The desire to stop the current dramatic loss of biodiversity has been a major stimulus for many vegetation ecologists to unravel the mechanisms responsible for the coexistence of species. After the Rio Janeiro Convention many ecologists were convinced that nature conservation would gain strong societal support if they could prove that the loss of species would have important negative effects on the ecosystem functions that are relevant to society. I conclude that in order to understand such possible effects, it is necessary to analyse the effects of individual species on those ecosystem processes that we consider to be relevant in the context of specific questions. The great challenge for the near future is to scale the effects of plant species on their local environment up to the level of the whole planet, so that we learn about possible feedbacks that might regulate or destabilize those characteristics of the globe that are essential to our society.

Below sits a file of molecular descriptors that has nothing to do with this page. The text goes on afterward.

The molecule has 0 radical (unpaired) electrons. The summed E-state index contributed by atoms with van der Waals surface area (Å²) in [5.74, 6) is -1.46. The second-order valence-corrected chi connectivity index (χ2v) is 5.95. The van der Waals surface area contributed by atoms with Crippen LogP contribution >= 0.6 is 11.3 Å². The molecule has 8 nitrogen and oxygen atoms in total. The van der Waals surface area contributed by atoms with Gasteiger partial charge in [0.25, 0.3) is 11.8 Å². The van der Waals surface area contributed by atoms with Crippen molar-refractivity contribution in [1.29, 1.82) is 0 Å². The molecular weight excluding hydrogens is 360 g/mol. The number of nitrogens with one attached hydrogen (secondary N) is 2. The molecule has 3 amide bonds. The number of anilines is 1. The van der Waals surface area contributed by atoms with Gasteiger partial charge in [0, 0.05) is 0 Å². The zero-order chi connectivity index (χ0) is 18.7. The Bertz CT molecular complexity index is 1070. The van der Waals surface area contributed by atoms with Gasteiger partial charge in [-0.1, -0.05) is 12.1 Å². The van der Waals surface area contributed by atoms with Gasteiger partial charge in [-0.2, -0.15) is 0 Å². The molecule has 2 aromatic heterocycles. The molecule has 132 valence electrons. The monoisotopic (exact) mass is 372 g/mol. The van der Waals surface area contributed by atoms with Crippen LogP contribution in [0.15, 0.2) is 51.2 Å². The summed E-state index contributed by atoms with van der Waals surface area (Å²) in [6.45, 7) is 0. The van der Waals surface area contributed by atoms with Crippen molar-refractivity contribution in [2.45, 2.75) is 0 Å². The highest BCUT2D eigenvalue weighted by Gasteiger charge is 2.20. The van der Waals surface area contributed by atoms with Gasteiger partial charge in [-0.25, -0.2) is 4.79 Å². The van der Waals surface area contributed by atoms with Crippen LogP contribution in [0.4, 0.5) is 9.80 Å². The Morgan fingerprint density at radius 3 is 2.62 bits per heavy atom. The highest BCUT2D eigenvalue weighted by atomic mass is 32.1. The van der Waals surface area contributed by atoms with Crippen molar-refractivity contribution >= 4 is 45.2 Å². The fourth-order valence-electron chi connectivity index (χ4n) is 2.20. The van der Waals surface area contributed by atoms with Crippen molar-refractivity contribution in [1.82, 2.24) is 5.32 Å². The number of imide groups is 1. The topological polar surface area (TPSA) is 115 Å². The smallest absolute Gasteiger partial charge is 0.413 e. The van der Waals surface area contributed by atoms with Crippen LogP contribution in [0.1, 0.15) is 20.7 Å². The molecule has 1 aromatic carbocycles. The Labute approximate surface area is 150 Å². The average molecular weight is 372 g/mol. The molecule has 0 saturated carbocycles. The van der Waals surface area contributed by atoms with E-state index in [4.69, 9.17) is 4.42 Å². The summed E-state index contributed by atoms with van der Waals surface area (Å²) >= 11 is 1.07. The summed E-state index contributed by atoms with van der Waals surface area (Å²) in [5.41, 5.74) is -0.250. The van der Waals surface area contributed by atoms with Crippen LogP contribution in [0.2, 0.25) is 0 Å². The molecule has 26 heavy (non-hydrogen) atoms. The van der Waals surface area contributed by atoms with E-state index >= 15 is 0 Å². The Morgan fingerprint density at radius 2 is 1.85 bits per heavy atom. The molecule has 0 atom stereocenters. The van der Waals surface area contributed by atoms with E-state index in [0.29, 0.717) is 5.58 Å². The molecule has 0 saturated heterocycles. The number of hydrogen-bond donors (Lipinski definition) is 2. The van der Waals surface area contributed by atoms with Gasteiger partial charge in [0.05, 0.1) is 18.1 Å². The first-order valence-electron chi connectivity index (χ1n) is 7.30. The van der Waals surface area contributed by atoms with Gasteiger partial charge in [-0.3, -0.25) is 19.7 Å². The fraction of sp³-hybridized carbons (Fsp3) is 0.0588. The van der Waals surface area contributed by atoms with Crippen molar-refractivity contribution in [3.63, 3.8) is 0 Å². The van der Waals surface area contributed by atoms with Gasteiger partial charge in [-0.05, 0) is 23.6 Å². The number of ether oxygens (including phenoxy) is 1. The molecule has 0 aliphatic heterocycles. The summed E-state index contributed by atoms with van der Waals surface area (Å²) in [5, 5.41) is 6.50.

You have requested a machine translation of selected content from our databases. This functionality is provided solely for your convenience and is in no way intended to replace human translation. Neither BioOne nor the owners and publishers of the content make, and they explicitly disclaim, any express or implied representations or warranties of any kind, including, without limitation, representations and warranties as to the functionality of the translation feature or the accuracy or completeness of the translations.
Translations are not retained in our system. Your use of this feature and the translations is subject to all use restrictions contained in the Terms and Conditions of Use of the BioOne website.